With many retailers now grappling with slashed marketing budgets, customer retention can be the difference between surviving or disappearing from the marketplace.

In this climate, customer loyalty is a valuable commodity; many consumers feel uncertain and want reassurance that brands will be there to support them. If they don’t get it, they’ll be more motivated than ever to make the switch. 

According to Mckinsey, the pandemic has created an acute ‘loyalty shock’, with a whopping 78% of US consumers having switched stores or brands in the past year. 

Post-pandemic, this presents a valuable opportunity to retailers; if you can retain this uptick in first-time customers, your business will be in a much stronger position as the economy heads towards recovery. 

Furthermore, the pandemic has also thrown into sharp relief many longer-running issues with acquisition marketing. The increase in paid ad costs follows a decline in organic reach across social platforms – resulting in a less-than-robust ROI for many businesses.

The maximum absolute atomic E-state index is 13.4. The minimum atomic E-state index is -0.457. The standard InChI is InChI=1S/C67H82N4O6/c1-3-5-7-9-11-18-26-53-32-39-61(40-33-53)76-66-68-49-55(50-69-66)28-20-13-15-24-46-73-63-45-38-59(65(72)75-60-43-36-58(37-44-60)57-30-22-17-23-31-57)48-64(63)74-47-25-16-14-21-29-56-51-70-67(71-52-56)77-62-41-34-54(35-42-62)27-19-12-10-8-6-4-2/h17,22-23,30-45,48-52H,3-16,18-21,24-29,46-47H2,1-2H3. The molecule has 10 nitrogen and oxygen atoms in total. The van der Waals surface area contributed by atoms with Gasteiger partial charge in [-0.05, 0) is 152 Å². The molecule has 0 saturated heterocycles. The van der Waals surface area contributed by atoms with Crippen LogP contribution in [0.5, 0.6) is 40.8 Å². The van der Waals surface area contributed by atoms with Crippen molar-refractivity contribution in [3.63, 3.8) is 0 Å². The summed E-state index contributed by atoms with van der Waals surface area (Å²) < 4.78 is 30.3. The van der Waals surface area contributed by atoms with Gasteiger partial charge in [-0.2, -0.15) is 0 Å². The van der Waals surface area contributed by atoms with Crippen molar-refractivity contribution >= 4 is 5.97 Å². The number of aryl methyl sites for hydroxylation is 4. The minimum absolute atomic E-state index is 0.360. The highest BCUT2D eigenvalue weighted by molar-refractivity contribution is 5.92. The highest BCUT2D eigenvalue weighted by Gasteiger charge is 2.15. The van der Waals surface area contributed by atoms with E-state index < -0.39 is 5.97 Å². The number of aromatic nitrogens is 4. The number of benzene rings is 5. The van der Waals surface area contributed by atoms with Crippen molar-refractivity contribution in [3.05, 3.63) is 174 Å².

The answer to this puzzle? Focusing on the customers that you’ve won from competitors.

3. The rise of O2O (Offline to Online) retail

The average retail store is a tactile environment by design; consumers are encouraged to pick up items and try on garments in order to increase engagement and drive sales. Not surprisingly, this high-touch environment has become a point of anxiety amid concerns about virus transmission.

When these immersive activities suddenly pose a health risk, this vetoes the idea of in-store retail as a recreational activity. 

So, what does this mean for the customer experience in brick and mortar?

Despite some pessimistic forecasts, this doesn’t mean that in-store retailing is going to meet a hasty demise. On the contrary, the pandemic has offered brick and mortar the opportunity to carve out a much stronger value proposition in the face of skyrocketing ecommerce growth.

O2O (Online-to-Offline) retail activities have helped businesses to meet the unique selling and returns strategies demanded by both consumers and in-store retailing restrictions.